Friday, October 30, 2015 and the Pure Theory of Fiction-Writing Advice

In addition to reading and writing fiction, I have an interest in the theory of how fiction should be written. This takes a number of forms, whether in university-grade creative writing classes or more informally. Much of it consists of authors, online, telling more junior authors how to write. Some of these websites deliver great discussion pieces. Others are sales pitches for materials that, to be polite, let's just say I'd never buy.

This post is about the former.

I'm about to start writing a highly character-driven novel (no, not for NaNoWriMo). Everything will support the characters. The battles are internal, the settings are vehicles for their illustrious exploits... you can see where I'm going with this. I love online writers' tools, an old favourite being the Scriptorium's selection, so I decided to find a good plot tool to get my brain working.

I found this one, courtesy of Glen Strathy of the aptly named Its eight steps are far from exhaustive but certainly worth discussing:

1. Story Goal (what the protagonist is trying to achieve)
2. Consequence (what will happen if the protagonist doesn't achieve his/her goal)
3. Requirements (what the protagonist must do in order to achieve the goal)
4. Forewarnings (signs that presage the consequence); not merely foreshadowing...
5. Costs (things the protagonist sacrifices or endures in order to meet the goal)
6. Dividends (additional benefits the protagonist attains in pursuing the goal)
7. Prerequisites (events that must happen for the requirements to happen)
8. Preconditions (other characters' demands the protagonist has to meet in order to achieve the goal)

As you can see, this plot model is extremely protagonist-centric and goal-oriented. Whether a novel should be so focused on one character is up to the author to judge. For certain novels, like bildungsromans, the above model fits perfectly. For others, like ones that explore their full slate of characters to a greater degree, it doesn't work so well. The book I'll be writing soon has two protagonists, which made the eight steps fun. They can even bring about each other's preconditions, for example. The eight-step plot model is best for character-driven works that have a clearly defined protagonist; for setting-driven works, it'd border on useless.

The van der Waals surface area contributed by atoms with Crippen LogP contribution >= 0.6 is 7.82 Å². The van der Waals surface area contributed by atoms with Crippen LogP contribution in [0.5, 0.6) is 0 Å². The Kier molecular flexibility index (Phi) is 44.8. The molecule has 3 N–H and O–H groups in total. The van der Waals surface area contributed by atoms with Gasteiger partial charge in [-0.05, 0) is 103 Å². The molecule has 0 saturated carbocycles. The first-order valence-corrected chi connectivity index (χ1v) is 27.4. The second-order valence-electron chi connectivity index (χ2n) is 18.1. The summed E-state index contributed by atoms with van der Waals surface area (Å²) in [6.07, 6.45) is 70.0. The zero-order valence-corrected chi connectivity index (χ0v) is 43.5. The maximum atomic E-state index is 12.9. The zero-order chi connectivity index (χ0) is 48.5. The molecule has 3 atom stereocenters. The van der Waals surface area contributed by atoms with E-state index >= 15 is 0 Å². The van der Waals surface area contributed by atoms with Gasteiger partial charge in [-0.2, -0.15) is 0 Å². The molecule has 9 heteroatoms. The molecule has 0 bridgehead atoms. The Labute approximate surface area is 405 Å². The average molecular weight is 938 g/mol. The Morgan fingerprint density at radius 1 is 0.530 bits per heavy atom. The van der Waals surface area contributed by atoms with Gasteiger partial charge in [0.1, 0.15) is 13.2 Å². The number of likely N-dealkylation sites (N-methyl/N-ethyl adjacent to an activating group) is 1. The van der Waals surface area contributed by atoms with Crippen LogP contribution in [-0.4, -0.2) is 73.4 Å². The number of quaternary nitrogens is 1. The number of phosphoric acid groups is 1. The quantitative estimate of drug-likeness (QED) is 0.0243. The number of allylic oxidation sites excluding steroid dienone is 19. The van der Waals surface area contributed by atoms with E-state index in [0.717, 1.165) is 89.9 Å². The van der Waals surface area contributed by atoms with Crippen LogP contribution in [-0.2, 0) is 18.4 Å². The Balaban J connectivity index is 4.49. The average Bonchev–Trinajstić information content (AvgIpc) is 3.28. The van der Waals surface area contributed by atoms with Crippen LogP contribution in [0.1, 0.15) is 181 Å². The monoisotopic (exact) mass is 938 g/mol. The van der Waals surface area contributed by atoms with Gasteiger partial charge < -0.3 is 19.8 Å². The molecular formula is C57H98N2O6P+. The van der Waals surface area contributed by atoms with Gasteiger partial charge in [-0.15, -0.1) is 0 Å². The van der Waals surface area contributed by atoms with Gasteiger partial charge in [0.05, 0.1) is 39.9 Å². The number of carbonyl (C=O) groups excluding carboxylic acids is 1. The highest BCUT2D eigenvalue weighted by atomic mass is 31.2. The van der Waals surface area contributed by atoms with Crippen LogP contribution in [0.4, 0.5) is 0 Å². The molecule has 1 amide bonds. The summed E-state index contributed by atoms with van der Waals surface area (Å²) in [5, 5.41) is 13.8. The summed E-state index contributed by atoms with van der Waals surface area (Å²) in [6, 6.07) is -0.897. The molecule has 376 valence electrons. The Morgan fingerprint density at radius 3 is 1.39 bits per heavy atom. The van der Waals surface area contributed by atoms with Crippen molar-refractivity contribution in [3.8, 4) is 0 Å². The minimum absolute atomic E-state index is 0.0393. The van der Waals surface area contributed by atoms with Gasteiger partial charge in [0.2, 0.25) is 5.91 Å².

While on characters, where I part company from most authors is in my desire for characters who act out of character. This makes them harder to plug into the eight-step model because they can so easily change. Yes, I'm a cold-blooded realist. We're like snakes.

This passage from Strathy gets at the point:

The key to creating believable characters is not to make them ordinary, but to make them consistent. Readers want to believe in your story. They like to imagine it could be true, even if it seems unusual. And one sign of a true story is that it doesn't contradict itself. So, even if you create characters who are unlike any human being who ever existed, the reader will accept them, if they behave in a manner consistent with the traits you have given them and the background you have invented.

Real people don't act that way. Discovering hidden sides of characters, even ones that are shocking at first. is part of what makes us human. To emphasize the context of the above passage, I'm all in favour of having characters who don't, say, start the book as mild-manned insurance salesmen and then suddenly turn into Megazord. Character consistency is a crucial part of mainstream dogma, though, so it's worth the comment. Sure, a person usually acts in certain ways, but how often is usually? A greedy character may shift investment projects while pursuing money, and every so often fail to pounce.

Back to plot, I like the way Strathy discusses endings. His four types of plot, defined by their endings, are a little on the simple side, but are good for discussion:

Comedy (achievement of goal)
Tragedy (failure to achieve goal)
Tragi-comedy (failure to achieve goal but it works out for the best)
Comi-tragedy (achievement of goal but it works out for the worst)

These fit into the eight-step model nicely, but again, may be of limited usefulness in a drastically different setting.

All told, I worry authors may merely be counselling each other on how to create the best clones, but Strathy's plot exercises are pretty fun.

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